There is a profound scene in the movie The Social Network where Facebook founder Mark Zuckerberg (brilliantly played by Jesse Eisenberg) attempts to reconcile with ex-girlfriend Erica Albright (played by Rooney Mara). Having been scorned by Erica earlier in the film, Zuckerberg took revenge by engaging in a drunken binge of reckless blogging meant to humiliate her. In this scene, however, Erica appears to have the upper hand.
As Zuckerberg nervously requests he and Erica settle the blogging matter in private, she calmly insists in confronting him in the presence of friends seated at her table. During the confrontation, Erica repeats to his face all the words that were written about her, words originally composed hastily by Zuckerberg behind the safety and convenience of his computer keyboard.
At the close of this scene, one of the greatest lines in the movie is delivered: “the internet is not written in pencil Mark, it’s written in ink”
Ladies and gentlemen, welcome to the age of digital communication and social media.
I am passionate about communication and consider it to be one of my strongest assets in the workplace. While I have at times failed miserably at it, I still value doing it properly and effectively. The bottom line is this: words matter to me. If used responsibly, they can build up and inspire. If used recklessly, they can cause great damage. Let’s face it; we have all said things we wish we had not said. Unfortunately, electronic communication has allowed this to occur more frequently without consequences.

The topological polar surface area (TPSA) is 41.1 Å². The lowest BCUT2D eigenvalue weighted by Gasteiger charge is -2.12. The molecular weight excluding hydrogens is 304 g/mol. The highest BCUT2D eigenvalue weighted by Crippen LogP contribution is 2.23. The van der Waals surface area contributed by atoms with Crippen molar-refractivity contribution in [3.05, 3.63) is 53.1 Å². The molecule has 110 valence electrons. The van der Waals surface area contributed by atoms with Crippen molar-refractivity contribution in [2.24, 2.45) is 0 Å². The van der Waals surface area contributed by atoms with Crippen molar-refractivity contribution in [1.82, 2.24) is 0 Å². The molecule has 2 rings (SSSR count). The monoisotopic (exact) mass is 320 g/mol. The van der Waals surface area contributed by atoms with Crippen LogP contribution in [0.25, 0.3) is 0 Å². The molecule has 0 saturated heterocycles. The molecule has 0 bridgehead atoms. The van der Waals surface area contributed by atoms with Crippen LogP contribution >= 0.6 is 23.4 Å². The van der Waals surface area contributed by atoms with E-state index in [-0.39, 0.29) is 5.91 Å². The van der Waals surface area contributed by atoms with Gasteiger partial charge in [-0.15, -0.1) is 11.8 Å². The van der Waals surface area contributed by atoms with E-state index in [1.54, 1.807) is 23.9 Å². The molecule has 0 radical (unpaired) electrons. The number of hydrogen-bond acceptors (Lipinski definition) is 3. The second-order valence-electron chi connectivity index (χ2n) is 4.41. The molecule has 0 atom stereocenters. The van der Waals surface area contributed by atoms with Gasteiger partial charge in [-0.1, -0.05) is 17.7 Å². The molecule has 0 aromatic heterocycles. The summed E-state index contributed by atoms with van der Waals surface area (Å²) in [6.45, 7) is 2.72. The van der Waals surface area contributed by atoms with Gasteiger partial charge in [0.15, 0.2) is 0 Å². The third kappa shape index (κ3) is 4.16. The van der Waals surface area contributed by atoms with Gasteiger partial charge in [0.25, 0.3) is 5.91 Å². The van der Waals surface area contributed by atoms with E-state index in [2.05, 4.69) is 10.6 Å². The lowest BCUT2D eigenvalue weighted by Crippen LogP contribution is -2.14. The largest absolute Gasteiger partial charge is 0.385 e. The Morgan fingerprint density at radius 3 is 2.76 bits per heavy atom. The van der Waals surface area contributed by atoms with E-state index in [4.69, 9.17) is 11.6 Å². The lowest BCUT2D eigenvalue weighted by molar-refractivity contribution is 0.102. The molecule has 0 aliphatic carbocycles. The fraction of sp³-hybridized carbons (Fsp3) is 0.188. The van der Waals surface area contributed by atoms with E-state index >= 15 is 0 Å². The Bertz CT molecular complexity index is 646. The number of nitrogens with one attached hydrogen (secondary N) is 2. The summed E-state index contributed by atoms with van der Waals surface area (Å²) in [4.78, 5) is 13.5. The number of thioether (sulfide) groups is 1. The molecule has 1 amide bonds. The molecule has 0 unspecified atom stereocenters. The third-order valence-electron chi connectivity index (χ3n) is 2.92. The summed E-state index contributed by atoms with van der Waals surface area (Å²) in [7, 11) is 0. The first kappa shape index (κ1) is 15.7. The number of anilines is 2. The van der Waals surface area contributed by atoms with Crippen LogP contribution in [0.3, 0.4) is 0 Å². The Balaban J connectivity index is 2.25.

We can all agree that the internet has changed communication forever. E-mail and social media portals have made communication convenient, efficient, and widespread. Likewise, the internet has also made communication safe, distant, and anonymous. The more we play in the “digital sandbox”, the bigger our digital footprint becomes on the internet. That’s the price of admission for participating on-line.
What if someone developed and produced a huge “digital eraser” application (perhaps one already exists). Do you really believe you could successfully capture and eradicate every bit and byte of your on-line presence? Think again. Just like writing something in pen then attempting to erase it, there is a faint trace that remains on the paper.
Imagine receiving a scathing e-mail from someone you may never meet in person. How would you feel or respond? What if you were about to send a scathing e-mail yourself to someone? Would you first think about the content of the e-mail or just hit send? Imagine if you printed the e-mail instead of sending it then read aloud the content to yourself. Better yet, what if you met face to face with the intended recipient (if possible) and read the printed e-mail to their face? What would their reaction be as they slowly digested the words?
I think Erica Albright had it right. The internet is written in ink. Let’s all enjoy the “digital sandbox” together without slinging the mud. And if you got a flamer of an e-mail ready to go, hold your fire and hit that print button first my friend.